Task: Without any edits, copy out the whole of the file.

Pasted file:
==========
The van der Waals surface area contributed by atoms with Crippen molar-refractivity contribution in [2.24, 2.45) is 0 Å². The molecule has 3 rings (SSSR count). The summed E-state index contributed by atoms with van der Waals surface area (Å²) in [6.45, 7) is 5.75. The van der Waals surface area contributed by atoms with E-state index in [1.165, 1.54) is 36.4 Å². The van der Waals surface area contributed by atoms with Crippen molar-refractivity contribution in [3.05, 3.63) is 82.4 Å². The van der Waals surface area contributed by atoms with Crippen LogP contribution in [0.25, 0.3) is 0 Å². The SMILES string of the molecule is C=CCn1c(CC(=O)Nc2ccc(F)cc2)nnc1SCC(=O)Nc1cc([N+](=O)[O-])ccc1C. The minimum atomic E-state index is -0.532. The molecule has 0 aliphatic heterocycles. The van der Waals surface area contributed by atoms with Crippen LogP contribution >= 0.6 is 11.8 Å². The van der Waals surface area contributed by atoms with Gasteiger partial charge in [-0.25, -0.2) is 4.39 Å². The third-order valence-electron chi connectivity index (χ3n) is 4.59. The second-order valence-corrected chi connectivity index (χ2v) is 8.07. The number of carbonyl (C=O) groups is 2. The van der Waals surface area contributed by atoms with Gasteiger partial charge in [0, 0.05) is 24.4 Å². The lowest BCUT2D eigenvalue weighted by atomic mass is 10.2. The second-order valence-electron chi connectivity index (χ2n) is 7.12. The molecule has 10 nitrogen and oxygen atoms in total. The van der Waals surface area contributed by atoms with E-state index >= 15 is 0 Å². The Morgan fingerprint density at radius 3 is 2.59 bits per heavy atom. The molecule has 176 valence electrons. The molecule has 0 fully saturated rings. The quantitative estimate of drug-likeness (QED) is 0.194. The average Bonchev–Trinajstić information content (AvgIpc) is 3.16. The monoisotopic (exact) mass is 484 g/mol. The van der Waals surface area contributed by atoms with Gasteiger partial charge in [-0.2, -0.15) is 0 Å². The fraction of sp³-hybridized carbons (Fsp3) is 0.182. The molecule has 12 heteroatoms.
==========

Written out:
The van der Waals surface area contributed by atoms with Crippen molar-refractivity contribution in [2.24, 2.45) is 0 Å². The molecule has 3 rings (SSSR count). The summed E-state index contributed by atoms with van der Waals surface area (Å²) in [6.45, 7) is 5.75. The van der Waals surface area contributed by atoms with E-state index in [1.165, 1.54) is 36.4 Å². The van der Waals surface area contributed by atoms with Crippen molar-refractivity contribution in [3.05, 3.63) is 82.4 Å². The van der Waals surface area contributed by atoms with Crippen LogP contribution in [0.25, 0.3) is 0 Å². The SMILES string of the molecule is C=CCn1c(CC(=O)Nc2ccc(F)cc2)nnc1SCC(=O)Nc1cc([N+](=O)[O-])ccc1C. The minimum atomic E-state index is -0.532. The molecule has 0 aliphatic heterocycles. The van der Waals surface area contributed by atoms with Crippen LogP contribution >= 0.6 is 11.8 Å². The van der Waals surface area contributed by atoms with Gasteiger partial charge in [-0.25, -0.2) is 4.39 Å². The third-order valence-electron chi connectivity index (χ3n) is 4.59. The second-order valence-corrected chi connectivity index (χ2v) is 8.07. The number of carbonyl (C=O) groups is 2. The van der Waals surface area contributed by atoms with Gasteiger partial charge in [0, 0.05) is 24.4 Å². The lowest BCUT2D eigenvalue weighted by atomic mass is 10.2. The second-order valence-electron chi connectivity index (χ2n) is 7.12. The molecule has 10 nitrogen and oxygen atoms in total. The van der Waals surface area contributed by atoms with E-state index >= 15 is 0 Å². The Morgan fingerprint density at radius 3 is 2.59 bits per heavy atom. The molecule has 176 valence electrons. The molecule has 0 fully saturated rings. The quantitative estimate of drug-likeness (QED) is 0.194. The average Bonchev–Trinajstić information content (AvgIpc) is 3.16. The monoisotopic (exact) mass is 484 g/mol. The van der Waals surface area contributed by atoms with Gasteiger partial charge in [-0.2, -0.15) is 0 Å². The fraction of sp³-hybridized carbons (Fsp3) is 0.182. The molecule has 12 heteroatoms.